FORTUNE -- No black swans here.
That's the opinion of hedge fund manager Cliff Asness, who runs AQR Capital, which is one of the industry's biggest firms with $80 billion under management. The rapid move up in interest rates and the recent 800-point two-day drop in the Dow Jones industrial average (INDU) has more than a few investors worried we might be seeing the beginning stages of a new economic crisis.
Adding to the anxiety is the fact that all this seems to be triggered by Ben Bernanke's suggestion that the Fed may soon curtail its bond buying stimulus program, which some have been warning would spell doom.
Asness's advice: Chill out. The investor says the effect of the Fed on the market has been exaggerated. He expects the recent combined rout of stocks and bonds to be over for now. "There is absolutely no reason for this to continue," says Asness. "There is no liquidity crisis or big unwind. This is not 2008."
Some have said that the market is suffering from excess leverage or the fact that Wall Street dealers, because of new rules, are no longer willing to support the bond market. Asness says he sees no evidence of that. He says some bond market are less liquid than usual, but he sees no signs of the type of market turmoil we saw brewing back in 2008. "Markets are functioning well," says Asness.
What has caught the market off guard, according to Asness, is that interest rates are rising at a time when inflation is flat, expectations for corporate cash flows haven't dramatically improved, and commodity prices are falling. That's not what normally happens. What's more, this is all coming at a time when China is slowing as well. "Sounds like a perfect storm," says Asness.
That's not sustainable. In Asness's opinion, either interest rates have to head back down, or growth has to pick up. Either way, investors should benefit. "The preponderance of evidence right now suggests a return to more a normal market environment," says Asness. "I would bet on that, and I am with my own money."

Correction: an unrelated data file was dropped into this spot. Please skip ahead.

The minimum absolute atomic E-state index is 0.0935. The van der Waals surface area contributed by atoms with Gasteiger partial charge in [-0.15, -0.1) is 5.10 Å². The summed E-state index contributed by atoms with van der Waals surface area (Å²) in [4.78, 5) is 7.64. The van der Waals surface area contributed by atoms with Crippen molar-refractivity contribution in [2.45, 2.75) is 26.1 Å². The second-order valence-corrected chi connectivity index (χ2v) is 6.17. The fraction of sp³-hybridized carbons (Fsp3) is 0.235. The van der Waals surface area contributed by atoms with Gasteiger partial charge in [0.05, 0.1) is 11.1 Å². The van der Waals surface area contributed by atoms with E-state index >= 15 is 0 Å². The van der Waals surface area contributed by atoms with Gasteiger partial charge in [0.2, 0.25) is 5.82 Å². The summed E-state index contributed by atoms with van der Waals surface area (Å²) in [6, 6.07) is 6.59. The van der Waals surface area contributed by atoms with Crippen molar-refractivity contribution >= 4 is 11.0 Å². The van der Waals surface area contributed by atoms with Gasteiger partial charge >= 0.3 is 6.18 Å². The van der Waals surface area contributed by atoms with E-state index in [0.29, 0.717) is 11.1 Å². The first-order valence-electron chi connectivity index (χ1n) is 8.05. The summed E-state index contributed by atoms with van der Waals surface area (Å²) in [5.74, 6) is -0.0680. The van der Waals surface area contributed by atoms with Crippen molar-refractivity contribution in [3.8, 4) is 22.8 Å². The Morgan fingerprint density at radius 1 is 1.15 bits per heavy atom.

Asness would probably like to get back to a normal as quickly as possible. Although it's hard to know how AQR has performed recently overall -- hedge funds don't have to disclose their performance to anyone other than their investors, and Asness isn't saying -- a number of his publicly trading mutual funds have suffered in the recent market rout. The most notable is AQR's popular Risk Parity fund (AQRIX), which has $1.2 billion in assets and tumbled 10% in the past month. It's now down 5.7% in 2013.
Indeed, the recent market downturn has taken some of the allure off of risk parity funds in general, which Buzzfeed recent touted as the the Steve Carell of investment strategies, which I think was a compliment.
Most of us usually think of diversification as combining some risky assets and some less risky assets. The idea behind risk parity funds is that's silly. What you really need to do is take some risky assets and some non-risky assets, and then leverage up those non-risky assets so everything is just the same amount of risk, i.e. parity. That worked pretty well for a while, until recently, when it hasn't. The All Weather fund, which is the $70 billion risk parity fund of Bridgewater Associates, another large hedge fund firm, is also down 8% this year.
Asness says he is not as worried as some about the end of the Fed's quantitative easing. He says he is "shockingly agnostic" about whether the stimulus effort was good or bad for the economy. "Monetary policy is like a dog chasing a car," says Asness. "Central bankers are always behind, and then not quite sure what to do when they catch up. It's just paper chasing paper."
He already manages billions for elite investors. Now Cliff Asness believes he's perfected a better way for regular folks to play the market, and he's using that formula to build a mutual fund empire.
FORTUNE -- Even among hedge fund brainiacs, Cliff Asness qualifies as a high achiever. In just 13 years Asness has built his firm, AQR Capital, into one of the industry's half-dozen biggest players, with $42 billion in assets MOREShawn Tully, senior editor-at-large - Dec 19, 2011 5:00 AM ET
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